That’s all for now.


Article from The REAL cost of Ondoy (according to an economist)


By Ishaan Tharoor

In Manila, millions of residents now live in a world of mud. Torrential rain over the weekend triggered the worst flooding the Philippines’ capital has seen in over four decades, submerging more than 80% of the city, killing at least 246 people and displacing hundreds of thousands more. By Tuesday, the water had receded in many places, but it left behind ruined homes and swept-away neighborhoods, and according to health officials, it disabled the majority of Manila’s medical facilities. Debris, sewage and abandoned vehicles that were tossed around by gushing currents now litter the notoriously polluted capital; aid workers warn of water-borne diseases. The government has placed the area around Manila under a “state of public calamity.”

In an appeal for assistance, Philippine President Gloria Macapagal-Arroyo described Tropical Storm Ketsana, which hit Manila on Sept. 26, as a “once-in-a-lifetime typhoon.” A month’s worth of rain deluged the city in the space of 12 hours. “The system is overwhelmed, local government units are overwhelmed,” said Anthony Golez of the state’s National Disaster Coordinating Council at a press conference on Sept. 28. (See pictures of the storm.)

Yet many in the country are pointing fingers at its politicians for failing to predict the scale of the disaster or lessen the damage it caused. Manila, they say, was always bound to face such catastrophe, and more should have been done to help its millions of residents prepare. A recently published study by the Economy and Environment Program for Southeast Asia (EEPSA), a research group based in Singapore, ranked metropolitan Manila as one of the provinces in Southeast Asia most vulnerable to flooding. The capital region is perched on a marshy isthmus that is crisscrossed with streams and rivers. An ever-growing population — Manila is now a sprawling mega-city of some 12 million people, larger still when factoring in the day-worker population — and the lack of infrastructure to accommodate it left swaths of the city exposed. “What we are seeing is a phenomenon that will affect many major cities in Asia,” says Neeraj Jain, country specialist for the Philippines at the Asian Development Bank (ADB), which is headquartered in Manila. “Urbanization has been so rapid, yet the planning processes have lagged.” (Read “Manila Through the Eyes of F. Sionil José.”)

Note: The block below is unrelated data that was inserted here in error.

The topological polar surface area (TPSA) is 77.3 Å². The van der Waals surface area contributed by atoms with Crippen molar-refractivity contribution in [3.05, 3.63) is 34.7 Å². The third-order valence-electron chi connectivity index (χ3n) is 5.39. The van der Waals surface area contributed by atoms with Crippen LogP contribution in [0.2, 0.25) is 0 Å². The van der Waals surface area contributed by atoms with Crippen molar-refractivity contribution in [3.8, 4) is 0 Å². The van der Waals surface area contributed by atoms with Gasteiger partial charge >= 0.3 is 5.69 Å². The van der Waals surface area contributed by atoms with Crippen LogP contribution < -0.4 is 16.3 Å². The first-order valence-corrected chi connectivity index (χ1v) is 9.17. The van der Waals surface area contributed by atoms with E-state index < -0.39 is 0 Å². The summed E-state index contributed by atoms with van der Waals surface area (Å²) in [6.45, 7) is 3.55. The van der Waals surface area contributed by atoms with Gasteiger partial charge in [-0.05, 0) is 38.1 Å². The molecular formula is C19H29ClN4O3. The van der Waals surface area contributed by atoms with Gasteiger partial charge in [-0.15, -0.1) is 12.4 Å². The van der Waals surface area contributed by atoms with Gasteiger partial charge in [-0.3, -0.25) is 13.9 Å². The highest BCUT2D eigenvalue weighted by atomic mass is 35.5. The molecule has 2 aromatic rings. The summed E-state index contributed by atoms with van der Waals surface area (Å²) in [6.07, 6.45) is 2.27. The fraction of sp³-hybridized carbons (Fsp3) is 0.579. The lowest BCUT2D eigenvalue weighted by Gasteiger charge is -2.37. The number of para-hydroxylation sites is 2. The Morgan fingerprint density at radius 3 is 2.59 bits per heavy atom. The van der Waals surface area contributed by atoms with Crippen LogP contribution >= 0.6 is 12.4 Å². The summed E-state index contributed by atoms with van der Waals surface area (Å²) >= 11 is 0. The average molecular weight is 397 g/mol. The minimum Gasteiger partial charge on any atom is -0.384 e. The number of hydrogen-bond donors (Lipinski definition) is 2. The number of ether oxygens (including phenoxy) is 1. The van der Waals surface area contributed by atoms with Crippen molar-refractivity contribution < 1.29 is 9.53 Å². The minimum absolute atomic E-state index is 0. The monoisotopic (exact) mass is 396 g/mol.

Last weekend’s flood was in large part the result of the capital’s poor drainage and sanitation systems, which have been neglected by several successive administrations in power. As Ketsana rained down upon Manila, sewers that were clogged up by plastic bags and other refuse led to roads becoming rivers and gardens lagoons. Video images of desperate people riding floating pontoons of garbage down inundated streets were a sign not just of the consequences of the flood, but also its causes. Many impoverished Manila residents live in makeshift settlements by rivers and creeks — the source of their drinking water — that overflowed and carried off their homes. “People have always been living on the edge,” says Carlos Celdran, a popular Manila historian and performing artist. “It’s amazing the city has actually managed to make it this far.”

The Spanish seized Manila from its Muslim rulers in the 16th century and set it up as their colonial seat in Asia. The city was a flourishing, elegant entrepôt for centuries, but in recent times civic planning has been more haphazard as the population has boomed. Lambert Ramirez, executive director of the National Institute for Policy Studies, a Manila-based think tank, says much of the blame for poor urban management ought to be leveled at the government. “There’s no coordinated policy for cleaning up garbage. There’s no political will to get even simple things done,” he says. Ramirez spoke to TIME while salvaging appliances and valuables from his own flooded home. (See pictures of the recent floods in Georgia.)